[10]  Hawe P, King L, Noort M, Jordens C, Lloyd B. Indicators to help with capacity building in health promotion. Sydney: NSW Health Department; 2000.

[11]  Hawe P, King L, Noort M, Gifford SM, Lloyd B. Working invisibly: health workers talk about capacity-building in health promotion. Health Promot Int 1998; 13 285–95.
Working invisibly: health workers talk about capacity-building in health promotion.CrossRef | open url image1

[12]  Hawe P, Noort M, King L, Jordens C. Multiplying health gains: the critical role of capacity-building within health promotion programs. Health Policy 1997; 39 29–42.
Multiplying health gains: the critical role of capacity-building within health promotion programs.CrossRef | 1:STN:280:DyaK2s7ptFykug%3D%3D&md5=38fd02f07ff41997e8f5ea792cae4504CAS | 10164903PubMed | open url image1

[13]  Quinsey K, Williams K, Fildes D, Masso M, Senior K, Yeatman H, Eagar K. Caring communities: evaluation of a national palliative care program. Wollongong: Centre for Health Service Development, University of Wollongong; 2006.

[14]  Quinsey K, Masso M, Fildes D, Siminski P, Grootemaat P, Matete S, Eagar K. Providing palliative care in rural Australia: results of a national program evaluation. Wollongong: Centre for Health Service Development, University of Wollongong; 2007.

[15]  Eagar K, Cranny C, Fildes D. Evaluation and palliative care: a guide to the evaluation of palliative care services and programs. Wollongong: Centre for Health Service Development, University of Wollongong; 2004.

[16]  Eagar K, Senior K, Fildes D, Quinsey K, Owen A, Yeatman H, Gordon R, Posner N. The Palliative Care Evaluation Tool Kit: a compendium of tools to aid in the evaluation of palliative care projects. Wollongong: Centre for Health Service Development, University of Wollongong; 2003.

[17]  Quinsey K, Williams K, Westera A, Morris D. Care planning sub-program: findings from the national evaluation. Wollongong: Centre for Health Service Development, University of Wollongong; 2009.

[18]  Masso M, Westera A, Quinsey K, Morris D, Pearse J. Encouraging best practice in residential aged care program: final evaluation report. Wollongong: Centre for Health Service Development, University of Wollongong; 2011.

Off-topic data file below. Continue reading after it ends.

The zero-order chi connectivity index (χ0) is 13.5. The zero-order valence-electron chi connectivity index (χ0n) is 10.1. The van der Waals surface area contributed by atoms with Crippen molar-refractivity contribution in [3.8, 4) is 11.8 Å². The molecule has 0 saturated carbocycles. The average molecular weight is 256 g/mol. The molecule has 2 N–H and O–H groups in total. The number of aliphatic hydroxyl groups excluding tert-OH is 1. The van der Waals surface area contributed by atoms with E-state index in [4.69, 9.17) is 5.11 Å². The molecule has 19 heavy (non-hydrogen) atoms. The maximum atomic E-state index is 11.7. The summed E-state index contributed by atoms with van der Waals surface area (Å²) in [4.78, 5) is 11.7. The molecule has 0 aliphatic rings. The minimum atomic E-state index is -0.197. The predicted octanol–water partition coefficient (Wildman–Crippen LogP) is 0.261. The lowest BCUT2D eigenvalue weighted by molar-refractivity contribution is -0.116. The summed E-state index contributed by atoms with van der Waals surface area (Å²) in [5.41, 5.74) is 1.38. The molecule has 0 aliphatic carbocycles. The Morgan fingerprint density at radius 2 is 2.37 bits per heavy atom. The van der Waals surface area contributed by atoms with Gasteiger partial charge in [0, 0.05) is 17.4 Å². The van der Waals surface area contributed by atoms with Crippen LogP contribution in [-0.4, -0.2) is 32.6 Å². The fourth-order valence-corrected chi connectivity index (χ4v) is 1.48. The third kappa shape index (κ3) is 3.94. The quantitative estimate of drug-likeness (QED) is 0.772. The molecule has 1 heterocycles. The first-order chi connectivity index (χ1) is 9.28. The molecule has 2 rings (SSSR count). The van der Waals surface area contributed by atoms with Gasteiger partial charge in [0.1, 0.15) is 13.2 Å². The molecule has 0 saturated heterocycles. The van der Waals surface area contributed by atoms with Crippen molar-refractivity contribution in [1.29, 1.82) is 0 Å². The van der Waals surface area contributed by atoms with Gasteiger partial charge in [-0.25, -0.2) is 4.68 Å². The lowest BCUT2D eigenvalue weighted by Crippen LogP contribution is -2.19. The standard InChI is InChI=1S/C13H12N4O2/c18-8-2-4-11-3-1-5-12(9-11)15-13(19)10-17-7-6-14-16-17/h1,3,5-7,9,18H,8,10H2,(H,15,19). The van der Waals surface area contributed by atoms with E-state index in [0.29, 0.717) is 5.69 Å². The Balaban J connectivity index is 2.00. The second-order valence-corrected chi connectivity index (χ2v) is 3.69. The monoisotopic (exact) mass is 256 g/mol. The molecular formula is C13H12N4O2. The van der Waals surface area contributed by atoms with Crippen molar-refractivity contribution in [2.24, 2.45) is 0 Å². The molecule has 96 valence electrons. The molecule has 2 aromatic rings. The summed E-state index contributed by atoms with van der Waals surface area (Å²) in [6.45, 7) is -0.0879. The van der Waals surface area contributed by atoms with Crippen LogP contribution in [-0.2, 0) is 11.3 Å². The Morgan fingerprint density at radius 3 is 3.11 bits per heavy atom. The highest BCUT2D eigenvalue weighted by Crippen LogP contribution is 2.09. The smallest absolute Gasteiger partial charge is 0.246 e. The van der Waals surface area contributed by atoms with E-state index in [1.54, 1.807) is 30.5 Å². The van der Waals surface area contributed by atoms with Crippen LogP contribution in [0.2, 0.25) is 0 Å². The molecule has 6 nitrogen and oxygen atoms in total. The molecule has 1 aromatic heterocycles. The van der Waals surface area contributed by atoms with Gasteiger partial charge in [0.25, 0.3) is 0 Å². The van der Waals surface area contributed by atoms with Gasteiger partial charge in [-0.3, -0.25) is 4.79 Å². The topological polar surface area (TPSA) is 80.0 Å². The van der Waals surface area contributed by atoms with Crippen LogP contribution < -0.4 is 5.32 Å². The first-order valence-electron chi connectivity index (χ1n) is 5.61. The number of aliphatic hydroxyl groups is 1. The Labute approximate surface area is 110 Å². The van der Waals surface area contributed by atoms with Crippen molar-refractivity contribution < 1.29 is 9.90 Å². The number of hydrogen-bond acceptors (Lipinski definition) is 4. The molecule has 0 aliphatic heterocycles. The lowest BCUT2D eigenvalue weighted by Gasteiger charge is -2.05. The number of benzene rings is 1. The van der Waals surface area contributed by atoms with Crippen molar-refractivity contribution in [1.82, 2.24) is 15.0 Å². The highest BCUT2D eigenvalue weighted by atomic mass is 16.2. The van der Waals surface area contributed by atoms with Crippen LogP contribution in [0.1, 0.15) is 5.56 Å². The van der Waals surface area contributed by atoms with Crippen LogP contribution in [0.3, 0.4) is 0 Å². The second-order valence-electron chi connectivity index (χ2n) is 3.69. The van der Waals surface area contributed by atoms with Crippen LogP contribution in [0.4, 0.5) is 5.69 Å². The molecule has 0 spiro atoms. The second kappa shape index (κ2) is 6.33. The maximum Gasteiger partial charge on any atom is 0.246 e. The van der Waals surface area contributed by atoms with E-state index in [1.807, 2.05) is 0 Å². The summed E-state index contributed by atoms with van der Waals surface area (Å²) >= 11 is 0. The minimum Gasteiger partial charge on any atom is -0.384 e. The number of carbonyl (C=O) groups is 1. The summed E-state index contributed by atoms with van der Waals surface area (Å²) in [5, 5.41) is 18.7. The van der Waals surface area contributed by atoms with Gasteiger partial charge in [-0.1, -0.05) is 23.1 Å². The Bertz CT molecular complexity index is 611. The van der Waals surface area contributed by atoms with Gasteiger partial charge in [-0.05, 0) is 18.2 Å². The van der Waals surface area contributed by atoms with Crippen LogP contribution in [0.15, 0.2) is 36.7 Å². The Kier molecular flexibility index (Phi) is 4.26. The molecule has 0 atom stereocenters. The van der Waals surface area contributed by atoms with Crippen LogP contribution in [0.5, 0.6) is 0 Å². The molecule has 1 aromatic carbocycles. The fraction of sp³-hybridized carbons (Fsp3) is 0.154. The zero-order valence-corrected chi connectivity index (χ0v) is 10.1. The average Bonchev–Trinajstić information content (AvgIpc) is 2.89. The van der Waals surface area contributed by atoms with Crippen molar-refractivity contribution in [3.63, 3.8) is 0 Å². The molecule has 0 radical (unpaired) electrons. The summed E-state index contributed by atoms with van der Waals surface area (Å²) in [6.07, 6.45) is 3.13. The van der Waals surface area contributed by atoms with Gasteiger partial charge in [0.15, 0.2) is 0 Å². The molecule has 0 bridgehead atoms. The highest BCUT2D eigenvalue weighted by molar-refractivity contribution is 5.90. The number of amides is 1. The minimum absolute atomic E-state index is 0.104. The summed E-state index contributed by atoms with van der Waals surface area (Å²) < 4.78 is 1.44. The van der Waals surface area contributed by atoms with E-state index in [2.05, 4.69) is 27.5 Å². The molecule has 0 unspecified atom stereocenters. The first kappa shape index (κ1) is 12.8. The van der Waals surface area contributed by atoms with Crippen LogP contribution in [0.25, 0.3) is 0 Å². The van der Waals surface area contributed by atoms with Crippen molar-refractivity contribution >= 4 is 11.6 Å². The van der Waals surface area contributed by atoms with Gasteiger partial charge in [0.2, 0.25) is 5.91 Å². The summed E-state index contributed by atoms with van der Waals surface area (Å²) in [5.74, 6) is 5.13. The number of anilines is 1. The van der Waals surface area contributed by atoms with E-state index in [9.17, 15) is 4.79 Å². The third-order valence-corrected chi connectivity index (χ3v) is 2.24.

[19]  Yeatman H, Quinsey K, Dawber J, Nielsen W, Condon-Paoloni D, Eckermann S, Morris D, Grootemaat P, Fildes D. Combining realism with rigour: an evaluation of a national kitchen garden program in Australian primary schools. Eval J Australas 2014; 14 17–24. open url image1

[20]  Westera A, Stevermuer T, Samsa P, Quinsey K, Owen A, Marosszeky N, Eagar K. The NSW SAFTE Care Program: evaluation of a pilot program to prevent unnecessary hospital attendances by older people. Wollongong: Centre for Health Service Development, University of Wollongong; 2007.

[21]  Eagar K, Green J, Quinsey K, Masso M, Owen A, Grootemaat P, Thompson C. Evaluation of the Gold Coast Hospital Avoidance Program: final report. Wollongong: Centre for Health Service Development, University of Wollongong; 2009.

[22]  Thompson C, Quinsey K, Gordon R, Williams K, Eckermann S, Andersen P, Snoek M, Eagar K. Health Workforce Australia Expanded Scopes of Practice Program: evaluation framework. Wollongong: Centre for Health Service Development, University of Wollongong; 2012.

[23]  Thompson C, Williams K, Masso M. HWA Expanded Scopes of Practice Program Evaluation: national synthesis. Wollongong: Centre for Health Service Development, University of Wollongong; 2014.

[24]  Ferlie E, Shortell SM. Improving the quality of health care in the United Kingdom and the United States: a framework for change. Milbank Q 2001; 79 281–315.
Improving the quality of health care in the United Kingdom and the United States: a framework for change.CrossRef | 1:STN:280:DC%2BD3Mzos1ajsQ%3D%3D&md5=3762f9d0176ad88534cd082dcb289a0eCAS | 11439467PubMed | open url image1

[25]  Grol R, Wensing M. What drives change? Barriers to and incentives for achieving evidence-based practice. Med J Aust 2004; 180 S57–60.
| 15012583PubMed | open url image1

[26]  Damschroder L, Aron D, Keith R, Kirsh S, Alexander J, Lowery J. Fostering implementation of health services research findings into practice: a consolidated framework for advancing implementation science. Implement Sci 2009; 4 50
Fostering implementation of health services research findings into practice: a consolidated framework for advancing implementation science.CrossRef | 19664226PubMed | open url image1

[27]  Greenhalgh T, Robert G, Macfarlane F, Bate P, Kyriakidou O. Diffusion of innovations in service organizations: systematic review and recommendations. Milbank Q 2004; 82 581–629.
Diffusion of innovations in service organizations: systematic review and recommendations.CrossRef | 15595944PubMed | open url image1

[28]  Swerissen H, Crisp BR. The sustainability of health promotion interventions for different levels of social organization. Health Promot Int 2004; 19 123–30.